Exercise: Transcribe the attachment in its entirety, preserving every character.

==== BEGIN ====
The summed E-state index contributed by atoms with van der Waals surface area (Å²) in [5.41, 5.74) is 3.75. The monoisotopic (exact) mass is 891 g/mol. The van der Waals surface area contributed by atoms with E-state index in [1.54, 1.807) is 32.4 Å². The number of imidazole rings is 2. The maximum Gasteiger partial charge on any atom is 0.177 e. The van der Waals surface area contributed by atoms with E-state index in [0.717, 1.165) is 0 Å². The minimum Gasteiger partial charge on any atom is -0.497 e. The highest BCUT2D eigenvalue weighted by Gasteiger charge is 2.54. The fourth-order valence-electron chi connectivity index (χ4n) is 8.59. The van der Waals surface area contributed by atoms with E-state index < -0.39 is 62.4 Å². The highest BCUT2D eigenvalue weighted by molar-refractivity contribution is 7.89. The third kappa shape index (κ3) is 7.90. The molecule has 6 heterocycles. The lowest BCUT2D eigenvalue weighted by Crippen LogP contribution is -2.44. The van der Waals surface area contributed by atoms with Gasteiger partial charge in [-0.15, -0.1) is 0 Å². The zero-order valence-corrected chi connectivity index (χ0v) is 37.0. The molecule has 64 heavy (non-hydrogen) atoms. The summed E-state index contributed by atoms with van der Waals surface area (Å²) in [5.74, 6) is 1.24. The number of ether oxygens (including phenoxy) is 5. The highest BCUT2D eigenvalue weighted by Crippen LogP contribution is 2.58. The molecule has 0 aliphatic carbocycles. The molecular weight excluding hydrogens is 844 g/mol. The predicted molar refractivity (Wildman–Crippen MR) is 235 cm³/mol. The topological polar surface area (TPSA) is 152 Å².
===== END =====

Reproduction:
The summed E-state index contributed by atoms with van der Waals surface area (Å²) in [5.41, 5.74) is 3.75. The monoisotopic (exact) mass is 891 g/mol. The van der Waals surface area contributed by atoms with E-state index in [1.54, 1.807) is 32.4 Å². The number of imidazole rings is 2. The maximum Gasteiger partial charge on any atom is 0.177 e. The van der Waals surface area contributed by atoms with E-state index in [0.717, 1.165) is 0 Å². The minimum Gasteiger partial charge on any atom is -0.497 e. The highest BCUT2D eigenvalue weighted by Gasteiger charge is 2.54. The fourth-order valence-electron chi connectivity index (χ4n) is 8.59. The van der Waals surface area contributed by atoms with E-state index < -0.39 is 62.4 Å². The highest BCUT2D eigenvalue weighted by molar-refractivity contribution is 7.89. The third kappa shape index (κ3) is 7.90. The molecule has 6 heterocycles. The lowest BCUT2D eigenvalue weighted by Crippen LogP contribution is -2.44. The van der Waals surface area contributed by atoms with Gasteiger partial charge in [-0.15, -0.1) is 0 Å². The zero-order valence-corrected chi connectivity index (χ0v) is 37.0. The molecule has 64 heavy (non-hydrogen) atoms. The summed E-state index contributed by atoms with van der Waals surface area (Å²) in [5.74, 6) is 1.24. The number of ether oxygens (including phenoxy) is 5. The highest BCUT2D eigenvalue weighted by Crippen LogP contribution is 2.58. The molecule has 0 aliphatic carbocycles. The molecular weight excluding hydrogens is 844 g/mol. The predicted molar refractivity (Wildman–Crippen MR) is 235 cm³/mol. The topological polar surface area (TPSA) is 152 Å².